...We may find an historical "Robin Hood" in a parish record somewhere, but if he did not wear Lincoln green, live with Maid Marion, show unparalleled skill with a longbow, fight the Sheriff of Nottingham at every opportunity, and steal from the rich to give to the poor, then he was not the Robin Hood of myth. He was just a bloke called Robin Hood from about the right time and place."


All interesting points. I would argue though that that the absence of one or more items from your mythical checklist doesn't invalidate proof of the entire myth/legend.

One example that springs to mind was the discovery, a few years ago, of an unusual skeleton under a car park in Leicester. The marked curvature of the spine (and the location of the find) immediately prompted speculation that these were the remains of Richard III. And yet there was no evidence for the legendary withered arm, nor for any deformity of the hips or legs which could have accounted for his famous shuffling limp, as described by some of Richard's contemporaries.
The DNA analysis, when compared with Richard's living descendants, however, proved conclusively that it was him.
So, some elements of the myth were wrong and the hard evidence can be used to correct them.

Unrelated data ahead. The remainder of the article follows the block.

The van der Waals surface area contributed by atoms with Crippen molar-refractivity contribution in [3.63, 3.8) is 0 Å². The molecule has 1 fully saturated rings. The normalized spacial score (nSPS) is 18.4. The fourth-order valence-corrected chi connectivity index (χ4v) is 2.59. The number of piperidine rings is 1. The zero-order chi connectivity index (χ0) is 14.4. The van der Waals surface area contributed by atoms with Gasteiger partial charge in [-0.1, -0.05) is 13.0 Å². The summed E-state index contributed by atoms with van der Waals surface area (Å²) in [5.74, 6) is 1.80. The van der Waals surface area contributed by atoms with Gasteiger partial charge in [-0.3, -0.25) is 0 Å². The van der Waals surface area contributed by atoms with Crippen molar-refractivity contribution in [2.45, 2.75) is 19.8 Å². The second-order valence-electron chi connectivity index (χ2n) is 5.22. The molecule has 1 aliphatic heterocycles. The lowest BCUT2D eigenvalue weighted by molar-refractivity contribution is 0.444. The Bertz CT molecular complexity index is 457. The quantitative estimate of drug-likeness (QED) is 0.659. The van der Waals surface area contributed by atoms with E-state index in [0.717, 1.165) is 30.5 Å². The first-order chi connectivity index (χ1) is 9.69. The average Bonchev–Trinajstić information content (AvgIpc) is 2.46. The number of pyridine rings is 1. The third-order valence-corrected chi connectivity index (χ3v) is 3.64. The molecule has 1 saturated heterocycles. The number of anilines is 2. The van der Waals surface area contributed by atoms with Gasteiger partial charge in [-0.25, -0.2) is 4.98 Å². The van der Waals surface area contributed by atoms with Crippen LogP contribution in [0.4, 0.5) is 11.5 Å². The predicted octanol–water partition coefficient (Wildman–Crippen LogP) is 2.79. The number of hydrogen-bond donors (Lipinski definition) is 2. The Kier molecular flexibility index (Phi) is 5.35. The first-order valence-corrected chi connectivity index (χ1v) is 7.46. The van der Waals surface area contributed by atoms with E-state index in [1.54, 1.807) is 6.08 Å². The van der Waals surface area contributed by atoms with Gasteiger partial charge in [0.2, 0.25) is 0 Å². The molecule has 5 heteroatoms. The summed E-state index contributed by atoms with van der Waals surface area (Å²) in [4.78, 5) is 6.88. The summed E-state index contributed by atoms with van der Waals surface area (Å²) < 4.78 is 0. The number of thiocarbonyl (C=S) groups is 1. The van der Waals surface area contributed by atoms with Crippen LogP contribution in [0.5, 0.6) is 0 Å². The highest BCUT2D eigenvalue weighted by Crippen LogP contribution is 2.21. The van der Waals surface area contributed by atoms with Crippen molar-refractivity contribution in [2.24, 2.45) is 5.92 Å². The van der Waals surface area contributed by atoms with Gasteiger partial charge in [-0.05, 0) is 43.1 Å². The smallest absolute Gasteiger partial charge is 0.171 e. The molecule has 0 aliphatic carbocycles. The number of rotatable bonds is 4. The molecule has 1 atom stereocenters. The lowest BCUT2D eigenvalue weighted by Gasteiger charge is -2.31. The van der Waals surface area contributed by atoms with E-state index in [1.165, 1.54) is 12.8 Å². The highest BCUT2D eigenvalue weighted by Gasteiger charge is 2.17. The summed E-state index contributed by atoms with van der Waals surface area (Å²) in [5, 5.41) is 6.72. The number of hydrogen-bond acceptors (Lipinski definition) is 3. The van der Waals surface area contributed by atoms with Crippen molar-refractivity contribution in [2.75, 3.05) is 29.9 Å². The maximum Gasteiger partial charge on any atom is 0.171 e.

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Review of new series.

Review of "Hunting Atlantis" S01E01​

In its first episode, "Mystery of the Golden King," Discovery's "Hunting Atlantis" proves itself an incompetent imitation of television.​


... The series follows the fabulous European vacation of screenwriter and sci-fi novelist Stel Pavlou and volcanologist Jess Phoenix, neither of whom have any relevant expertise in Classics and therefore approach Atlantis as a historical problem of Copper Age culture rather than a question of Plato’s Classical Greek philosophy. Pavlou operates Atlantipedia, the online encyclopedia of Atlantis speculation. Phoenix is best known as a failed congressional candidate and cable TV talking head.

The story of Atlantis originates in two dialogues of Plato, the Timaeus and the Critias, both of which were meant to explore philosophical ideas. Atlantis appears in no records prior to this, and no ancient writer offered any additional evidence to testify to the reality of Atlantis. The story as we have it is a creation of Plato’s imagination, but that has not stopped many from trying to prove that Plato modeled the story on something real. Because the story of Atlantis as written cannot be literally true—Athens did not exist in 9,600 BCE alongside Atlantis, for example—every believer in the Atlantis story has to pick and choose which parts of Plato to accept and which to reject, inevitably meaning that they are hunting something that is not the Atlantis of Plato. At best, they hope to find his inspiration. At worst, they imagine that they have outdone Plato by alone discovering a truth hidden in the text, some secret reality that the words would only support if the world recognized their genius.